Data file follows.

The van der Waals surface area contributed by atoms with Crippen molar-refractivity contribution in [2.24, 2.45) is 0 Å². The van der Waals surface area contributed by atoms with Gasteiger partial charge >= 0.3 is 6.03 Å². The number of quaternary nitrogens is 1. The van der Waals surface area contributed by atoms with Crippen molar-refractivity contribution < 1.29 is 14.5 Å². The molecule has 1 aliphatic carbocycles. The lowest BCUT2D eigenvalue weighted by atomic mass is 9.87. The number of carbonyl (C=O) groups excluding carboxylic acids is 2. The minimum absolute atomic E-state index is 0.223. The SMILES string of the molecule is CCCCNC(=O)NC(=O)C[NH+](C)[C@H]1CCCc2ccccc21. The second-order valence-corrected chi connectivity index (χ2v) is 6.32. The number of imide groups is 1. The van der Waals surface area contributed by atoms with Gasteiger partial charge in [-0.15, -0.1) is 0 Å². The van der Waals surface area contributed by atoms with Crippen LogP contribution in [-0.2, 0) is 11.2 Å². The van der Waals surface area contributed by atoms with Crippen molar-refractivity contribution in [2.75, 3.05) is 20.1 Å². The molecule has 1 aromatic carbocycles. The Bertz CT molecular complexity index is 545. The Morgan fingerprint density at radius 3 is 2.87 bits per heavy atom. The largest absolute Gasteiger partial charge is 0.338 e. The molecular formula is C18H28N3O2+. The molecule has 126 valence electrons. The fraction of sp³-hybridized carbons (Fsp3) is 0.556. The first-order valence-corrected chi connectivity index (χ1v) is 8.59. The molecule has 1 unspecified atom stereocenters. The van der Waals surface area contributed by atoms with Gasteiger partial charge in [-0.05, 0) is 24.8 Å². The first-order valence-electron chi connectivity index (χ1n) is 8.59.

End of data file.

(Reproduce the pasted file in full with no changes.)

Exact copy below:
The van der Waals surface area contributed by atoms with Crippen molar-refractivity contribution in [2.24, 2.45) is 0 Å². The van der Waals surface area contributed by atoms with Gasteiger partial charge >= 0.3 is 6.03 Å². The number of quaternary nitrogens is 1. The van der Waals surface area contributed by atoms with Crippen molar-refractivity contribution < 1.29 is 14.5 Å². The molecule has 1 aliphatic carbocycles. The lowest BCUT2D eigenvalue weighted by atomic mass is 9.87. The number of carbonyl (C=O) groups excluding carboxylic acids is 2. The minimum absolute atomic E-state index is 0.223. The SMILES string of the molecule is CCCCNC(=O)NC(=O)C[NH+](C)[C@H]1CCCc2ccccc21. The second-order valence-corrected chi connectivity index (χ2v) is 6.32. The number of imide groups is 1. The van der Waals surface area contributed by atoms with Gasteiger partial charge in [-0.15, -0.1) is 0 Å². The van der Waals surface area contributed by atoms with Crippen LogP contribution in [-0.2, 0) is 11.2 Å². The van der Waals surface area contributed by atoms with Crippen molar-refractivity contribution in [2.75, 3.05) is 20.1 Å². The molecule has 1 aromatic carbocycles. The Bertz CT molecular complexity index is 545. The Morgan fingerprint density at radius 3 is 2.87 bits per heavy atom. The largest absolute Gasteiger partial charge is 0.338 e. The molecular formula is C18H28N3O2+. The molecule has 126 valence electrons. The fraction of sp³-hybridized carbons (Fsp3) is 0.556. The first-order valence-corrected chi connectivity index (χ1v) is 8.59. The molecule has 1 unspecified atom stereocenters. The van der Waals surface area contributed by atoms with Gasteiger partial charge in [-0.05, 0) is 24.8 Å². The first-order valence-electron chi connectivity index (χ1n) is 8.59.